The U.S. specific S50B30US version is a tuned M50 motor with 250 horsepower. Based on the older M50B25TU it uses the exact same compression ratio but a different camshaft, pistons and connecting rods. With the facelift in 1996 BMW introduced a brand-new 3.2-liter motor dubbed the S50B32. Found in the E36 M3 and the Z3 M (except in the USA and Canada), it used Siemens MSS50 engine management, integrated Vanos control for intake and exhaust camshafts and an advanced knock control system. Power went up significantly, standing at 321 horsepower, thanks to a 11.3:1 compression ratio and the bigger 86.4 mm bore and 91 mm stroke.

BMW E46 M3 S54 engine

BMW S54 Engine
The S54 is a high-performance M54 and a spiritual successor to the M54. Used in the updated E46 M3, the Z3 M Coupe Roadster and the subsequent E85 Z4 M Roadster/E86 M Coupe, it’s actually an evolution of the existing S50B32 unit. As similar as it is, there are quite a few differences. For starters, it gets a taller block deck (20 mm), modified camshafts, increased cylinder bore, increased compression (11.5:1), a one-piece aluminum head casting and a special scavenging oil pump for extreme cornering. The S54B32 unit, to use its full name, can be found in all M3s and Z4 Ms no matter the market (Europe, USA and Japan). Power varies depending on the application, starting from 315 horsepower and ending at 360 for the M3 CSL.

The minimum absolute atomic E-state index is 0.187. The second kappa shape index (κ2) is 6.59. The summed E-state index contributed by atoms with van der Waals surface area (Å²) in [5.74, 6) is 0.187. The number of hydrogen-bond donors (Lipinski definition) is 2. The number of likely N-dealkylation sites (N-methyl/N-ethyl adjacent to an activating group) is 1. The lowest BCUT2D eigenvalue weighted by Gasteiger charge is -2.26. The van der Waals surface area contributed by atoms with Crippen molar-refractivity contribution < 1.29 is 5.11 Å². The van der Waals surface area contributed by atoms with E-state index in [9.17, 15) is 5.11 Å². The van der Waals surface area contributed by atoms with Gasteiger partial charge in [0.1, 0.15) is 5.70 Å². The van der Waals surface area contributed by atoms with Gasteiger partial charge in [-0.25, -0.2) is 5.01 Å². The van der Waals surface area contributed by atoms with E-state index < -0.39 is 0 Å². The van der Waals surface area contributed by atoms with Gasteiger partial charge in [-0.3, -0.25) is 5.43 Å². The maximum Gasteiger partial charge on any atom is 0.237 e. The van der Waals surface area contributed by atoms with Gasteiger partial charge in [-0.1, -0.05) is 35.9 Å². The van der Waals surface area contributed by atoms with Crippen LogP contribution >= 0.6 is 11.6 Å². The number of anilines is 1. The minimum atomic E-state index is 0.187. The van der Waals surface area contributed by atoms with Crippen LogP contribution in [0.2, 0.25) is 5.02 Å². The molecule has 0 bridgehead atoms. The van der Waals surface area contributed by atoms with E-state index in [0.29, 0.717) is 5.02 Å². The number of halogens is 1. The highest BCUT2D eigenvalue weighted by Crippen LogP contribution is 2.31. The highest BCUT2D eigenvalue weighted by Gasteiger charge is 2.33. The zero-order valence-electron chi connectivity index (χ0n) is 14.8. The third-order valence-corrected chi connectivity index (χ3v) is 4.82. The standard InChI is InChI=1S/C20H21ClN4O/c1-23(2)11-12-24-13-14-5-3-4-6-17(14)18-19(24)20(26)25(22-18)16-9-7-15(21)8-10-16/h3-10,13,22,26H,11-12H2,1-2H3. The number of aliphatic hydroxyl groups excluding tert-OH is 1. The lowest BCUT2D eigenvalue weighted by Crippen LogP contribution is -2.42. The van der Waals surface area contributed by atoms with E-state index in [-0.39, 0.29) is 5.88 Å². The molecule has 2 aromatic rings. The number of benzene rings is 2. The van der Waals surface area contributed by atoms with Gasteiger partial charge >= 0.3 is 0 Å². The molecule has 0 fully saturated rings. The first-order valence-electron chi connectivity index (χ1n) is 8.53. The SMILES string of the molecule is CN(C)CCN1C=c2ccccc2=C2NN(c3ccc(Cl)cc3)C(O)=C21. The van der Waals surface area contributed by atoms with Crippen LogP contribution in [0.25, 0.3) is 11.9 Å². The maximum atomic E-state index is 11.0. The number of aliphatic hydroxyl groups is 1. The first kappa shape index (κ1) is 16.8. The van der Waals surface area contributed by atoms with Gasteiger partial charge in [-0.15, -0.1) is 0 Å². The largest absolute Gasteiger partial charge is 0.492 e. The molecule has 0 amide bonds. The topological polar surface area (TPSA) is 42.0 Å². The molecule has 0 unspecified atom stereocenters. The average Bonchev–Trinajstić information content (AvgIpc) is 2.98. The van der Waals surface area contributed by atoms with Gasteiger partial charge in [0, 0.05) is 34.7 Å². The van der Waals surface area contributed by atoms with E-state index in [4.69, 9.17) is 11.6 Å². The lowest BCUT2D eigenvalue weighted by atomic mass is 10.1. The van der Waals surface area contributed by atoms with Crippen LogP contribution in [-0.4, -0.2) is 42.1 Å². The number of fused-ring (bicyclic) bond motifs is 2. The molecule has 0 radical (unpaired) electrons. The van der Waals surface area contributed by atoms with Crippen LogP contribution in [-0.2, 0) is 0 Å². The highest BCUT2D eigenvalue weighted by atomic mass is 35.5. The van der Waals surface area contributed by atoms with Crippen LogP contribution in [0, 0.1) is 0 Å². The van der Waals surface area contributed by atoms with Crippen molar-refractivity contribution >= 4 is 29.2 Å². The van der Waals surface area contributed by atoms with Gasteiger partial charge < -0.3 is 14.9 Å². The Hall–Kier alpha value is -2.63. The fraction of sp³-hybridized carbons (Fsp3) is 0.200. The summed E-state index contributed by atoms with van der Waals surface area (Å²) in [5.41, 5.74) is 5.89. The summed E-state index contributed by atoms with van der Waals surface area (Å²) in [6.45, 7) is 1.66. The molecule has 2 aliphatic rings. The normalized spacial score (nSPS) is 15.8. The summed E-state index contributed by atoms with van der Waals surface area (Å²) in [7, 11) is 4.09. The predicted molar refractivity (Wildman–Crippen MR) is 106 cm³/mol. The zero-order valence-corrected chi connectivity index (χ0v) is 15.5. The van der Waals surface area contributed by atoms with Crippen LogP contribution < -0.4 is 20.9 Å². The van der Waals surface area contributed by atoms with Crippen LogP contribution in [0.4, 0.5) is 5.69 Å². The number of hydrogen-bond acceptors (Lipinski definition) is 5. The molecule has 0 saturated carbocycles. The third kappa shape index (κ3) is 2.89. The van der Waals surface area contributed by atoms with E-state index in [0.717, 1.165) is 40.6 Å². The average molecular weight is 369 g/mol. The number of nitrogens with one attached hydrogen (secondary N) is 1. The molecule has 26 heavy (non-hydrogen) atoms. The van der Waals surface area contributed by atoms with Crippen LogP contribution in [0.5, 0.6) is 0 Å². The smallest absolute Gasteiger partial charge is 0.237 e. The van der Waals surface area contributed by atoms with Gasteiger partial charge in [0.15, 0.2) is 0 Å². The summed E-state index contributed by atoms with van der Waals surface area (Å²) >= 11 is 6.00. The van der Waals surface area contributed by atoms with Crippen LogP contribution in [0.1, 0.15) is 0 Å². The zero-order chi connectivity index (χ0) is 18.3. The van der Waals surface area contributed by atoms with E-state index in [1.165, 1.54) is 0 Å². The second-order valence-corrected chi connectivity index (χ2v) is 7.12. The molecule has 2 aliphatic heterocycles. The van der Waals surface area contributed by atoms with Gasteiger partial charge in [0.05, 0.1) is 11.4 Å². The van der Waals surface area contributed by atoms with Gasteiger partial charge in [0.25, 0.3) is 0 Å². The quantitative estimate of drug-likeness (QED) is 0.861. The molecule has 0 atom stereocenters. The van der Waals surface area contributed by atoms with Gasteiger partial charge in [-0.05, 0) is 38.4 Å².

An even more advanced version of the motor dubbed the S54B32HP was used in the E46 M3 CSL. It boasts a high-flow carbon fiber air intake, a modified DME with a MAP sensor (instead of MAF) and modified valve and camshaft timing. Although power remained somewhat the same, the engine is a lot more responsive and willing to rev compared to the standard S54B32, not to mention a lot lighter.

BMW M3 S55 engine

BMW S55 Engine
Just like all BMW S-engines before it, the S55 is a high-performance N55 unit. Compared to its normal N55 sibling it boasts a different closed-deck block, strengthened pistons, twin fuel pumps, a lightweight crankshaft, different valve materials and perhaps most importantly, two turbochargers. Naturally, the intercooler has been revised to aid cooling. Just one iteration of the S55 engine exists, and it can be found in the current F80 M3 and the F82/F83 M4. The 3.0-liter twin-turbo unit makes 425 horsepower between 5,500 and 7,500 rpm and 550 Nm of torque between 1,850 and 5,500 rpm.